It was always up to the northern states to rescue Hillary from Obama like Rhett Butler was supposed to rescue Scarlett from Sherman. To put a modern twist on an old story, the last vestiges of white power reside in Pennsylvania, New York, New Jersey and Ohio, the same band that beat back the South at Gettysburg. Truth be known, the South is much more comfortable with the idea of a mulatto running for president. It's an old fashioned word but then the South has been dealing with these matters longer. The South can talk about race.
Obama was born a mulatto in 1960. He was born into a racist country that was not ready to accept him. But he was also born at a time when abortion was illegal and taboo, which gave him a greater chance to survive. Hillary represents the white woman who could have chosen abortion. Obama represents the melting pot that occurred because abortion was illegal.
April 11, 2008
Completely off topic, but there's a very funny review of Houston Baker's latest literary oeuvre at www.insidehighered.com/views/2008/04/09/mclemee
I told Sharon that Stuart Taylor was coming to Duke and encouraged her to attend his talk. I was glad I did, because she is an impressive and discerning person. I asked about the first article that she wrote about the case, which was neither favorable nor unfavorable to the Duke players. It struck me as a bit of a risk that Mary Ellen Finnerty would invite her to write an article about her family. I believe that Sharon said that Mary Ellen had read other articles of hers (possibly given to her by local readers), and that was how the article came about. Does anyone know whether she wrote about Stuart's lecture? I found it extremely valuable in changing some of my opinions about the case.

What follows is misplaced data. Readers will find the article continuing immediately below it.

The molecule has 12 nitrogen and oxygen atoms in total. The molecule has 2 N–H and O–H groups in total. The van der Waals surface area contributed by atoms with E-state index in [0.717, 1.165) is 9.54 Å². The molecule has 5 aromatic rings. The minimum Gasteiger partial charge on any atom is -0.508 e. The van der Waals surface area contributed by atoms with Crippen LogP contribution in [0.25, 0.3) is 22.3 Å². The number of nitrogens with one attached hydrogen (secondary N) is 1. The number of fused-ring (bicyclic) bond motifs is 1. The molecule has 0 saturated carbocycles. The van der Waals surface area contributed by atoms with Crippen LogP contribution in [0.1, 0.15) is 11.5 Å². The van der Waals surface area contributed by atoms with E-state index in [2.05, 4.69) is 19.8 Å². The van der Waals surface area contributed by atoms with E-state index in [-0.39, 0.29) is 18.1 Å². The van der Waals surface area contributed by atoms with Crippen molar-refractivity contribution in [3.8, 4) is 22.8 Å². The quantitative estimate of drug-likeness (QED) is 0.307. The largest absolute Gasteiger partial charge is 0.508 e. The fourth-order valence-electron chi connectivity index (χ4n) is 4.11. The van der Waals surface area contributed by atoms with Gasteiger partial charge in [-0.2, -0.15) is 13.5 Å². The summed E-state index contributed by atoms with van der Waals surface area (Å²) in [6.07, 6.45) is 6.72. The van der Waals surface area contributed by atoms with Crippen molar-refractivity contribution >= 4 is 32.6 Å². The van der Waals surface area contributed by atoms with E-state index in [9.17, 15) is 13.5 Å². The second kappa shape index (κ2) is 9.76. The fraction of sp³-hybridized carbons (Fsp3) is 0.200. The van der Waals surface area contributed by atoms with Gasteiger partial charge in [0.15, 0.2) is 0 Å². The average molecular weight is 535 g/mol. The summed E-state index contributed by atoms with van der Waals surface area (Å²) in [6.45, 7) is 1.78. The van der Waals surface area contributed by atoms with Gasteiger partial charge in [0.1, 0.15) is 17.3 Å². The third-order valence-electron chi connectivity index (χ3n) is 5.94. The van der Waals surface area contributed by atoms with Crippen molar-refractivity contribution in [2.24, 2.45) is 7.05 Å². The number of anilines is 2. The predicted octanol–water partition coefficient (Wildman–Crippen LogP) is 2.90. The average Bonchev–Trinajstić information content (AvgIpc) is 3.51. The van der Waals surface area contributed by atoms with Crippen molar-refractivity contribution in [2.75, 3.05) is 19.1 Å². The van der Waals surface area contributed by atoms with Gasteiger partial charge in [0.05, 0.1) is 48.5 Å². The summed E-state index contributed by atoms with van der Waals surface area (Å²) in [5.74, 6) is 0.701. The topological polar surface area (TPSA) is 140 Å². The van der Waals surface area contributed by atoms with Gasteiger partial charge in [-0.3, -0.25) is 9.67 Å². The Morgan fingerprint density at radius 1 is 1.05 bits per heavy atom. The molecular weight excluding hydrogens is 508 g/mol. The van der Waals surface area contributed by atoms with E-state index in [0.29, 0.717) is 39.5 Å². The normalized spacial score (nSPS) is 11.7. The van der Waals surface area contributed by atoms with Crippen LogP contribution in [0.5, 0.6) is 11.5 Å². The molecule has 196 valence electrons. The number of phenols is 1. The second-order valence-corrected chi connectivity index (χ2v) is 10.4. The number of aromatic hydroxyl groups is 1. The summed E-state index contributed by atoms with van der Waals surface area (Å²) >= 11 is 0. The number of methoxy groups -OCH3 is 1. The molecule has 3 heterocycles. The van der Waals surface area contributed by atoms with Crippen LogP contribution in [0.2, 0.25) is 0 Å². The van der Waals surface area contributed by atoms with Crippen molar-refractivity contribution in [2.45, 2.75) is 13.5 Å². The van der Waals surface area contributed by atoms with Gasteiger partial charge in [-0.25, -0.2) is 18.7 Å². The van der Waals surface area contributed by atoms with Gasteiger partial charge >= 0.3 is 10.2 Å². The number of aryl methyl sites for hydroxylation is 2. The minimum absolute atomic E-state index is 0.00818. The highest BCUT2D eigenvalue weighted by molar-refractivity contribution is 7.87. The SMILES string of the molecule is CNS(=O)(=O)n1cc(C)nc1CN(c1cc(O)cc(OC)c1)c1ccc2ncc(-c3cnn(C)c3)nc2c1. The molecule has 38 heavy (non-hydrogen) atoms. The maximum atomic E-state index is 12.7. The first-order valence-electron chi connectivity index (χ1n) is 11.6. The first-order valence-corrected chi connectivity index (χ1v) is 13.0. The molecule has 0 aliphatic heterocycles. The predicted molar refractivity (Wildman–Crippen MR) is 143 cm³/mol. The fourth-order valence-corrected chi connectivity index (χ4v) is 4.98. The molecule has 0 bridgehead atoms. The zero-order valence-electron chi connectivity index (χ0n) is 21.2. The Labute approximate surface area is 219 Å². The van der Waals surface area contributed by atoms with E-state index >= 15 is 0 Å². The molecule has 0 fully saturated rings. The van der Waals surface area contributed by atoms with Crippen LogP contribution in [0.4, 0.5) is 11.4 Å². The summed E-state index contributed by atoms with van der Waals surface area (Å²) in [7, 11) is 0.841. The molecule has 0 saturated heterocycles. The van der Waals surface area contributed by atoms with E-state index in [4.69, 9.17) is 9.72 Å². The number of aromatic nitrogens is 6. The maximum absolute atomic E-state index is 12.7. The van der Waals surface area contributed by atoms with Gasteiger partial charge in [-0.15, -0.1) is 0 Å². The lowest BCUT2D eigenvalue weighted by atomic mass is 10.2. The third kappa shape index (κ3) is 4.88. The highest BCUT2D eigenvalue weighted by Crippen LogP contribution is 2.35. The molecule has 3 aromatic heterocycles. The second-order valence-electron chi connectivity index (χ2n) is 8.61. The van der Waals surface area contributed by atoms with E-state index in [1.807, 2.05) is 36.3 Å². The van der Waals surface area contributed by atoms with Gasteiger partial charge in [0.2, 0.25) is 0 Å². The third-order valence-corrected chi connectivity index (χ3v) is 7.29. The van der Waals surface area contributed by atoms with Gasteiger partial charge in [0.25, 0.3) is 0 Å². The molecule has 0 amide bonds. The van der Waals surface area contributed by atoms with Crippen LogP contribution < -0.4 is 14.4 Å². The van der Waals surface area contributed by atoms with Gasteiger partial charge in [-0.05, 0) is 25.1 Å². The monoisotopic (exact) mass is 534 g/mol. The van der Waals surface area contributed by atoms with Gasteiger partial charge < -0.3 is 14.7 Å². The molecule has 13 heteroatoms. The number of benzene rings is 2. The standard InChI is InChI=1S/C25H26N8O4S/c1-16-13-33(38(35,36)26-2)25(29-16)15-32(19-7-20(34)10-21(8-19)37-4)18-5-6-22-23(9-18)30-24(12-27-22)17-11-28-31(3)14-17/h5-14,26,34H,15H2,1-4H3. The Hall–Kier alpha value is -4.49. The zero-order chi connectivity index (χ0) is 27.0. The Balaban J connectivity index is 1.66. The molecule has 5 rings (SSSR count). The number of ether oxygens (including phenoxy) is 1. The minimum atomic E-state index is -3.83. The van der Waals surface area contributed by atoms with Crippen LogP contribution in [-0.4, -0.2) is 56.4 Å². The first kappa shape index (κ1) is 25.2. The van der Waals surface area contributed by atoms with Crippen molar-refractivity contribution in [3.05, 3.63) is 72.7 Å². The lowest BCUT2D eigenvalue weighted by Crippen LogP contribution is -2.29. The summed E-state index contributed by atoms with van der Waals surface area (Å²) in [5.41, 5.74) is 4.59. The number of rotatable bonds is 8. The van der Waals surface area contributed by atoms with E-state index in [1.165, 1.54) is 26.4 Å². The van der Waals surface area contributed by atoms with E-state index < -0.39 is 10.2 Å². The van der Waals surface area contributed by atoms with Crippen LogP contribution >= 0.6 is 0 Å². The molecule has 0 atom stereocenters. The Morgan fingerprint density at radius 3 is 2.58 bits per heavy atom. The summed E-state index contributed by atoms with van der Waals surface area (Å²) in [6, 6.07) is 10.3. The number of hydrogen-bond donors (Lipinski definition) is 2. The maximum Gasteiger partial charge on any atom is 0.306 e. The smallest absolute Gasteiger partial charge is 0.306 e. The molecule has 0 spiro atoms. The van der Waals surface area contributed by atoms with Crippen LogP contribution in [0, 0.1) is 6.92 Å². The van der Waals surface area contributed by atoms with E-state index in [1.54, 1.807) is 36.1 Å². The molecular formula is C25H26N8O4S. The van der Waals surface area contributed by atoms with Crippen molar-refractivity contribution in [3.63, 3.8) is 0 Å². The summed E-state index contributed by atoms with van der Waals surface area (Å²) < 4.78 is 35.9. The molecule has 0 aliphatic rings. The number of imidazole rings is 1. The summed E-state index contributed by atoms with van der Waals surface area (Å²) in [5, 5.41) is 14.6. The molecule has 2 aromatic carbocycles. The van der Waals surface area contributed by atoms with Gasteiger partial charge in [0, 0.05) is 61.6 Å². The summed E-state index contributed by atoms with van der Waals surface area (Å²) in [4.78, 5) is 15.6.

Well, I suppose she was glad that you told her about Stuart being at Duke.
He answered a lot of questions and did so without a sugar coat.
I was sitting directly across from Stuart in the lobby when everyone was just chatting with him and getting books signed.
Ms. Swanson approached him and I heard some of what she was saying and asked her if she would speak louder so that everyone could hear instead of it being just an exchange with Stuart.
She was telling him about the visit with the Finnertys.
I didn't really know her before then. I had only seen one of her columns in the N&O prior to the one she did with Mary Ellen.
The N&O puts her column--when she has one--in the Life section which makes it more of an entertainment and fuzzy venue.
I didn't see anything that she wrote about Stuart's visit; however, I could have missed it.
The Finnertys had nothing to hide and were perhaps relieved to be able to get their personal story out there in the public....even if it was just a small article.
And yes, Ms. Swanson seems to be a sensitive and empathetic person and a fine writer.
Good thing you reminded her to go back in November.
TO anonymous (8:23 PM)--
I posted that link inside The Diva World.
That is so hilarious.